Reef & Mangrove Appeal
The Reef & Mangrove appeal was launched in response to the 2004 Boxing Day tsunami after our partner organisations contacted WLT for help with mangrove and coral recovery. Find out how the WLT has helped restore reef and mangrove habitat...
The Reef & Mangrove appeal aims to raise funds for coral reef and mangrove protection and regeneration projects. It is important to protect both mangroves and coral reefs as they are incredibly diverse but threatened ecosystems with important roles in protecting the coasts against the forces of the sea.
Other projects in India and the Philippines:
WLT funded the restoration of mangroves on the Danjugan coastline after WLT helped purchase the Island in 2000. WLT also helped PRRCF to replant mangroves on the adjacent Island of Negros, which are now well established. The local community on the island had realized too late that it had been a mistake to destroy their mangroves and they were witnessing a good deal more coastal damage and soil erosion.
More recently the WLT has funded a feasibility study for coral restoration in India, which will be managed by WTI and funded by a corporate donor based in India.
The WLT is not currently working on a Reef or Mangrove project, however, if you would like to support this appeal:
- Specify "Reef & Mangrove Appeal" in the comments box to earmark your donation for the Reef & Mangrove Appeal.
Mangrove trees possess several ingenious and unique adaptations making them one of the most important trees on Earth:
- The only species of tree which flourishes in sea water.
- Regenerate quickly from propagules.
- Provide vital structure to coastlines, their arching roots trap sediment that would otherwise be washed back by the waves.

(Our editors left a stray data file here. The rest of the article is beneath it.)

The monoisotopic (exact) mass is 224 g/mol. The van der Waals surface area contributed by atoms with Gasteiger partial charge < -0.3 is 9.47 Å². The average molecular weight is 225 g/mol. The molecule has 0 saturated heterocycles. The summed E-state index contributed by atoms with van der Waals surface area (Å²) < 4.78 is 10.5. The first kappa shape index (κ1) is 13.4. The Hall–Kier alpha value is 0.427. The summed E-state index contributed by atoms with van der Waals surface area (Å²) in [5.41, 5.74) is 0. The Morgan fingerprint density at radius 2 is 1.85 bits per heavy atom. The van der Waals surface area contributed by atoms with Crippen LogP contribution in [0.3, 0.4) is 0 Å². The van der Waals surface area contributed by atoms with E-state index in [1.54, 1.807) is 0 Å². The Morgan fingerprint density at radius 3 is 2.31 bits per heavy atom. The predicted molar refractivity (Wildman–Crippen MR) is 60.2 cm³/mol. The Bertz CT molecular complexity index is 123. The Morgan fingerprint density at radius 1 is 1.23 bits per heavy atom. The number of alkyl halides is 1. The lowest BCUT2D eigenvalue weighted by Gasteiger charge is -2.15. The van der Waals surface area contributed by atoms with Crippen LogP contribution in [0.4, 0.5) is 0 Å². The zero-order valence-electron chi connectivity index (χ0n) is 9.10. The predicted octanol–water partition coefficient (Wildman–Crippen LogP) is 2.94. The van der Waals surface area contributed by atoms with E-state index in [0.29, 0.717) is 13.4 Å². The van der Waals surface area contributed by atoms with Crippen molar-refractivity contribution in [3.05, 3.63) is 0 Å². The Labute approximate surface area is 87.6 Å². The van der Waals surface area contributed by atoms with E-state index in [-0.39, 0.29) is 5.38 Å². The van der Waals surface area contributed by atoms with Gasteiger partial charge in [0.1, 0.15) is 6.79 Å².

- Act as a barrier between sea and land, protecting vulnerable coastal communities from the impact of waves.
- Mangroves and their root systems provide habitats for; bats, spawning fish, lobsters, manatees and birds.
- Among the most diverse ecosystems in the world - the "Rainforests of the Seas".
- It is estimated that one-third of all the world's fish species depend on coral for their existence.
- One of the most productive ecosystems on Earth, providing important services to mankind including fisheries, recreation and tourism.
- Play an important role in coastal protection by slowing down potentially damaging tidal waves;
- Act as sensitive indicators of water quality.
- Considered ‘medicine chests’ of the future. Scientists believe that their organisms could well hold the key to cures for cancer, and coral skeletons are already being used as bone substitutes in reconstructive bone surgery.
Mangroves often run parallel to coral reefs and have an important relationship. While mangroves thrive in brackish, nutrient-rich waters, coral reefs need clear, nutrient poor waters. Mangroves purify the water of silt, human waste and nutrients, providing the clean water that corals need to thrive. But both mangroves and reefs are at risk.
- Mangroves: destroyed to make way for tourist resorts, or cut for firewood.
- Reefs: destroyed by pollution, dynamite fishing, cement making, harmful tourist activities and coral collecting for souvenirs for tourists and export.
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